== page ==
Until then there is no mechanism to request one; the ones being sent out this week are being sent automatically.

How can I get a DCC with a negative test?

If you've taken a test at an approved private testing facility, the DCC will be issued to you there.

You must take a PCR test up to 72 hours before you travel; antigen tests must be taken up to 48 hours before departure.

However, not all countries will accept antigen tests as proof of a negative test, including Ireland - so make sure you check your destination's specific requirements before you travel.

Also, to make it even more confusing, countries' requirements are fluid and subject to change, so be sure to get the most updated information you can.

Best place for that information is the EU's Re-Open EU site, which is updated every day.

I got Covid in the last six months; how do I get a DCC?

You won't be issued a certificate automatically so you'll have to contact the call centre for one.

If your positive test for Covid-19 came through the HSE's own free testing facility, then your records should be easily accessible.

The HSE says it has the records of over 170,000 people who have recovered from the virus.

But wait - I got my positive result through a private testing facility, so what can I do?

In this case, the situation could be a little more complicated. However, the number of people who were tested privately is thought to be relatively small, and most of these were referred to the HSE, who then would have a record of the positive test.

The government is not overly worried, though: Minister for European Affairs Thomas Byrne was asked about this and he said that "practically everybody" who's had a positive test had theirs through the HSE.

So will I need a DCC to travel to the EU?

No - and this is a point worth stressing. The DCC is not a compulsory document for travel. It only serves to speed up travel checks and make travelling that bit easier without the need for any kind of quarantine.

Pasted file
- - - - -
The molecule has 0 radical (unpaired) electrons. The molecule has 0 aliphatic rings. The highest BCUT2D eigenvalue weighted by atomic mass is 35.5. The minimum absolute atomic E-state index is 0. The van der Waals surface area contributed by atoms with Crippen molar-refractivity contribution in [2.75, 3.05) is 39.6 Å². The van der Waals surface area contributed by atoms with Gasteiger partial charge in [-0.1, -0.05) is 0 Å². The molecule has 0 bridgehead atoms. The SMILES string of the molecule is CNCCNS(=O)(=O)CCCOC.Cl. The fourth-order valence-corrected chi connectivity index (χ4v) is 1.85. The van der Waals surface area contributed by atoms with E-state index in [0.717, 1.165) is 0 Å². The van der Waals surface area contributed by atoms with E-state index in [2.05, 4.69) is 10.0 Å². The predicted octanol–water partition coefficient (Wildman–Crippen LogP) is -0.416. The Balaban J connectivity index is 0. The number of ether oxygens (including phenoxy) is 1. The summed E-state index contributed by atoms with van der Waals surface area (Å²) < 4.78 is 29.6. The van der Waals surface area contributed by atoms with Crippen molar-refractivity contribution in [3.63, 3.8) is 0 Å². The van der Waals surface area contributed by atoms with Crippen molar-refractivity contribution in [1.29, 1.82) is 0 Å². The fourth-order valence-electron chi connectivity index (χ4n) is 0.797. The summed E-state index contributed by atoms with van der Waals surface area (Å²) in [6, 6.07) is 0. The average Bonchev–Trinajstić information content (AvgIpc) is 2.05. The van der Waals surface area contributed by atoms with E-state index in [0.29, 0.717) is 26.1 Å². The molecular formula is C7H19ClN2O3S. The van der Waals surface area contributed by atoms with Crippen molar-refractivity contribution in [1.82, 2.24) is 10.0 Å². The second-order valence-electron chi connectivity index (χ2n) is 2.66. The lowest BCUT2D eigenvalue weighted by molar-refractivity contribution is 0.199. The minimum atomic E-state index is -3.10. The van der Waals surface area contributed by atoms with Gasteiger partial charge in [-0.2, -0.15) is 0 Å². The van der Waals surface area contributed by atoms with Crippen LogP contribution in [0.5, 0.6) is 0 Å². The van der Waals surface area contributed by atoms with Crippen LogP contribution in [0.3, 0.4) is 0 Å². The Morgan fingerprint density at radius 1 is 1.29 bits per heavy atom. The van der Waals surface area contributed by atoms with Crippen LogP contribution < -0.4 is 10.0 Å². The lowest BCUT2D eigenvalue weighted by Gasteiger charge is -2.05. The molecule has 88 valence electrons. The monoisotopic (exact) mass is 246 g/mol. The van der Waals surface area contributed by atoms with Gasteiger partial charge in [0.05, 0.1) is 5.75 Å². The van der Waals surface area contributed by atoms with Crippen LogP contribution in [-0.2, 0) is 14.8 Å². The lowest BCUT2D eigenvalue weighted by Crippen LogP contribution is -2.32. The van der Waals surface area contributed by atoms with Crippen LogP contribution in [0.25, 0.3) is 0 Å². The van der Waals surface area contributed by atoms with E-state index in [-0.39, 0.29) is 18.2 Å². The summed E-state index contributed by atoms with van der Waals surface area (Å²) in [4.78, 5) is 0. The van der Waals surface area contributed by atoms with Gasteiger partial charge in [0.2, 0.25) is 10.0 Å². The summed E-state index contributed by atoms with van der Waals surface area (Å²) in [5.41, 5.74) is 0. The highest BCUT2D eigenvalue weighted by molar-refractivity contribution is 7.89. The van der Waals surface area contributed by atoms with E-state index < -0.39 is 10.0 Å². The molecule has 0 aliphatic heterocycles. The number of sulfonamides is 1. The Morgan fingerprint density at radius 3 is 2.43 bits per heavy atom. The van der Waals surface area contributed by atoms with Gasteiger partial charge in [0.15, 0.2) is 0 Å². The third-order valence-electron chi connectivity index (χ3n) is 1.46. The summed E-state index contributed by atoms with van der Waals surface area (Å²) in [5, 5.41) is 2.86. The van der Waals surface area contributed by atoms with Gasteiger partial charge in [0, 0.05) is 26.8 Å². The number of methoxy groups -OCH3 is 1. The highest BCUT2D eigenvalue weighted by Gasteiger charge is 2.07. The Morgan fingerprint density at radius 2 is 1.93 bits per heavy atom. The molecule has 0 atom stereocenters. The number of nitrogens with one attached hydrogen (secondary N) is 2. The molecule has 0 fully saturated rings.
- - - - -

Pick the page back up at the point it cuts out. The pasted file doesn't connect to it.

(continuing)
Minister for State Ossian Smyth said: "If for any reason you don't have a certificate, you can still travel on your existing documentation. If you can show evidence that you've been vaccinated, or that you've been tested, you can still travel. So it's not a prerequisite for travel, you don't have to have a Digital Covid Cert to travel, but it does make it faster.”

If you have had Covid but don't have a DCC, you may need a letter from a doctor saying that you've recovered. The letter is valid for up to 180 days after you tested positive.

Will I need a DCC to go to my local pub?

The government has finally announced that indoor dining and drinking in Ireland will return - but we're not entirely sure when, although it's been widely speculated that it's aiming for 23 July.

What we do know, though, is that in order to dine or drink indoors customers will need to produce “verifiable evidence of vaccination or immunity status,” which for most will be the DCC.

Staff at the venue will check the DCC and match it to the holder's ID - which explains why some people are already labelling the DCC as the 'wine cert.'

Information compiled by Fionn Davenport, Editor of Irish Travel Trade Network (ITTN)